Frustrated to the max, I pointed the handlebars north and headed to Daytona. My first stop on Thursday was at Willie’s Tropical Tattoo for Willie’s Ol’ School Chopper Show. There are always a lot of very cool bikes there varying in models and age so it draws a big crowd. I rolled in about noon and was surprised to see that there were plenty of parking places along the side roads and across the street in the Publix parking lot. The number of folks milling around the show was also surprising since I could actually move through the crowd. It was busy enough to be enjoyable, though, and there were some good-looking bikes so I took advantage of the situation. There were over 20 classes of bikes being judged so the announcements take a while to get through. Some of the winners were: Best Twin Cam, ’99 Dyna owned by BD Swanberg; Best Shovelhead, ’77 bobber owned by David Reidingo; Best Panhead belonging to Shirley Johnson, and Willie’s Choices were Gary Luke’s ’59 bobber and a ’73 Shovel owned by Tom Jablon.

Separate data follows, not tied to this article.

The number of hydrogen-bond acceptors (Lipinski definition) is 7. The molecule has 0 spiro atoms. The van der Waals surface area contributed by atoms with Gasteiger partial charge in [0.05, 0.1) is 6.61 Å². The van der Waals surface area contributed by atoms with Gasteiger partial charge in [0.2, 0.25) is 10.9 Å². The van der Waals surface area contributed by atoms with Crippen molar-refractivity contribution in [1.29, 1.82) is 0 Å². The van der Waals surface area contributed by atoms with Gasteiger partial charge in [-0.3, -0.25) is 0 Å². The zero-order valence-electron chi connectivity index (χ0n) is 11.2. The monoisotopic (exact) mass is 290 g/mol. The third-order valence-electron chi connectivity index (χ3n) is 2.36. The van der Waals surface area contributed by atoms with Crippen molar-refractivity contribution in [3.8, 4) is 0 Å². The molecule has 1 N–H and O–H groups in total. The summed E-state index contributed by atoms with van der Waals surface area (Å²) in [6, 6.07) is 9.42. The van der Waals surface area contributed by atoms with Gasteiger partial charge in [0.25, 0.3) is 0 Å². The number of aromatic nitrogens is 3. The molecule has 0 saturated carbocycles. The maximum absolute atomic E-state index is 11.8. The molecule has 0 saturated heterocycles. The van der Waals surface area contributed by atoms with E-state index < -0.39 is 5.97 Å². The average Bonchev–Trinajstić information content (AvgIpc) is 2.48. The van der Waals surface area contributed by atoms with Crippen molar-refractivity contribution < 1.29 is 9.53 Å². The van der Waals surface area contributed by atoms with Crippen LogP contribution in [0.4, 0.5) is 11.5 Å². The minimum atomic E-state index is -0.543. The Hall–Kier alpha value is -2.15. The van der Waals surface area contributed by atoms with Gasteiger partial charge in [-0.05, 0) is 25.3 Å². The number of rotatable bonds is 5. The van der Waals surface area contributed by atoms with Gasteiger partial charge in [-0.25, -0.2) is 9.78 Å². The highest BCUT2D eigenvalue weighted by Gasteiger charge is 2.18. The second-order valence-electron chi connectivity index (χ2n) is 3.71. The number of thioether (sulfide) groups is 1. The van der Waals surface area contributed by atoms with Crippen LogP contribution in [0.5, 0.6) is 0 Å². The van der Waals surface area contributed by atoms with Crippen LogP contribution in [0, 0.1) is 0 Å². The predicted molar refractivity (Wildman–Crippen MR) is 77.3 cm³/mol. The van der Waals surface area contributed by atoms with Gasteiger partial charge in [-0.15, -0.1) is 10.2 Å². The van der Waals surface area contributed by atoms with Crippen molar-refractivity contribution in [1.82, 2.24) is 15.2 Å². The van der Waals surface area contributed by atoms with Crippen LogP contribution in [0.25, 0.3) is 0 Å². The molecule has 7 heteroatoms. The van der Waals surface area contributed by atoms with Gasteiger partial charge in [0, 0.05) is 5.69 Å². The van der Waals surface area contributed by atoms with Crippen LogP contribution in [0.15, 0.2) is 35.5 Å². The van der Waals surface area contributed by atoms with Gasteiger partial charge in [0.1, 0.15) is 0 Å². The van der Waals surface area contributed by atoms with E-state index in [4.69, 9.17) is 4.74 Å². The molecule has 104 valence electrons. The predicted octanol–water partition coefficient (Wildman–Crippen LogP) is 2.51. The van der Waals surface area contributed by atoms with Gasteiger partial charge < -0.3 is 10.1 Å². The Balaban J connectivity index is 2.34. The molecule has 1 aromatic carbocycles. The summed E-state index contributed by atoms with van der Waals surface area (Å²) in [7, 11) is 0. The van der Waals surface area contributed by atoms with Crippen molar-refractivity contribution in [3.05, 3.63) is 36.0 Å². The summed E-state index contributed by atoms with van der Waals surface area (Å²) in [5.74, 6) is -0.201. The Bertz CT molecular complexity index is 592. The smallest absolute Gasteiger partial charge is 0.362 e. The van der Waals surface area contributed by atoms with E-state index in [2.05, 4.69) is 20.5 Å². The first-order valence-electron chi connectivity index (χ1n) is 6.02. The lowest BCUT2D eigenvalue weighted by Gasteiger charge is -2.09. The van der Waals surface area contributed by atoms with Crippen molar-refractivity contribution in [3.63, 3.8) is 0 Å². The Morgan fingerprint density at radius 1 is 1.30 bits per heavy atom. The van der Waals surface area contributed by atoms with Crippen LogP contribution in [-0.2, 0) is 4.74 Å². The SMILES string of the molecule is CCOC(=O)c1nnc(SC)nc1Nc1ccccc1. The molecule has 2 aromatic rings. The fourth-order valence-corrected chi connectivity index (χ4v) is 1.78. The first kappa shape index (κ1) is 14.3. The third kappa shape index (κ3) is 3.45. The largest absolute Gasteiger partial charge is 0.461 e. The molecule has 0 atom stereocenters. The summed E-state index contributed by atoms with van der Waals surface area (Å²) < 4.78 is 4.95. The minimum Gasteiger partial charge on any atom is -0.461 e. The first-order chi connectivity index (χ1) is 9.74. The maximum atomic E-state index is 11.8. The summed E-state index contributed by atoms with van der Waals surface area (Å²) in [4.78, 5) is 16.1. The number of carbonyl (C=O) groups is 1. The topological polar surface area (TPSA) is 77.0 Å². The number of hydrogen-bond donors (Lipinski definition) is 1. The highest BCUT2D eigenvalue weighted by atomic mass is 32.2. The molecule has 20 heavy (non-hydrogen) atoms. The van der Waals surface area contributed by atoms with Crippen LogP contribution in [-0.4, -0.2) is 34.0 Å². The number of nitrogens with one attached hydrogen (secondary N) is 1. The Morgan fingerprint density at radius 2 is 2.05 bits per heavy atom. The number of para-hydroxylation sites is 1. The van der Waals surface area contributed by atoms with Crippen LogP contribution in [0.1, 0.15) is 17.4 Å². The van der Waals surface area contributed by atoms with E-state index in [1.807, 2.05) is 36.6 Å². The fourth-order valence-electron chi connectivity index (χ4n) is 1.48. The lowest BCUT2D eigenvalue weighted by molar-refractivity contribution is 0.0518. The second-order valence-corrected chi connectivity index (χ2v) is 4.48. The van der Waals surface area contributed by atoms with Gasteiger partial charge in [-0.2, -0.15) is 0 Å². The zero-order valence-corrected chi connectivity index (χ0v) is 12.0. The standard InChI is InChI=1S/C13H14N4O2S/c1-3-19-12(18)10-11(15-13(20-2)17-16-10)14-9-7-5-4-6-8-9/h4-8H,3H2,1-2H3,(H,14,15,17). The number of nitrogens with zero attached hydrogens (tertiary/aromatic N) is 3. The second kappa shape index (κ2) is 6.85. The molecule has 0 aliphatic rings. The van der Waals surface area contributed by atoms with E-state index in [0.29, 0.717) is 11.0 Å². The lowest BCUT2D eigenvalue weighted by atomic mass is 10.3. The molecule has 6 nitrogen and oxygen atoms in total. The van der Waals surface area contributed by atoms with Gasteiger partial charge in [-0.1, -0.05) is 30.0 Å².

From Willie’s I headed further north on US-1 to one of my favorite places, the Iron Horse Saloon. Along the way I noticed several trucks from energy companies outside the state and there seemed to be a lot less bikes on the road than in past years. I’d heard that several of the hotels were completely closed due to damage and others had limited rooms available.
Arriving at the Iron Horse I had even more surprises awaiting me. I pulled right in and got a place up front—don’t think I’ve ever been able to park there. Inside there was no line at all for a beverage and I worked my way up to the catwalk which is usually three deep by late afternoon. Not so today; there was plenty of room and I took advantage of it to enjoy the breeze and listen to the band.